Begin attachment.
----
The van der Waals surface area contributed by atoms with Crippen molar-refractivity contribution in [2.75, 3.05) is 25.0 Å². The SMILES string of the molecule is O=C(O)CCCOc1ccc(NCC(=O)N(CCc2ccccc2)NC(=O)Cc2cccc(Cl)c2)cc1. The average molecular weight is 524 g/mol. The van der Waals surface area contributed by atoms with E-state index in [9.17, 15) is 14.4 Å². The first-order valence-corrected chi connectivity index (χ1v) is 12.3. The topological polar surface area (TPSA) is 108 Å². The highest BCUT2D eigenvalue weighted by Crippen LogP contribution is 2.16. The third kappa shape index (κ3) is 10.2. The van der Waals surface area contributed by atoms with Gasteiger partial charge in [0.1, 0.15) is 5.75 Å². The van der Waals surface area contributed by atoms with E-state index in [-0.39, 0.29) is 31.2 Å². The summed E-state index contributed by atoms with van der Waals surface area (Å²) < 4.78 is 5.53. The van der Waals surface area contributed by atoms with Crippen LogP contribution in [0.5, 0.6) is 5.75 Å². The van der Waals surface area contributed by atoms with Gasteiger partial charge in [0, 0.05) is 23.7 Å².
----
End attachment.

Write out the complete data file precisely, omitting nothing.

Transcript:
The van der Waals surface area contributed by atoms with Crippen molar-refractivity contribution in [2.75, 3.05) is 25.0 Å². The SMILES string of the molecule is O=C(O)CCCOc1ccc(NCC(=O)N(CCc2ccccc2)NC(=O)Cc2cccc(Cl)c2)cc1. The average molecular weight is 524 g/mol. The van der Waals surface area contributed by atoms with E-state index in [9.17, 15) is 14.4 Å². The first-order valence-corrected chi connectivity index (χ1v) is 12.3. The topological polar surface area (TPSA) is 108 Å². The highest BCUT2D eigenvalue weighted by Crippen LogP contribution is 2.16. The third kappa shape index (κ3) is 10.2. The van der Waals surface area contributed by atoms with Gasteiger partial charge in [0.1, 0.15) is 5.75 Å². The van der Waals surface area contributed by atoms with E-state index in [-0.39, 0.29) is 31.2 Å². The summed E-state index contributed by atoms with van der Waals surface area (Å²) < 4.78 is 5.53. The van der Waals surface area contributed by atoms with Crippen LogP contribution in [0.5, 0.6) is 5.75 Å². The van der Waals surface area contributed by atoms with Gasteiger partial charge in [0, 0.05) is 23.7 Å².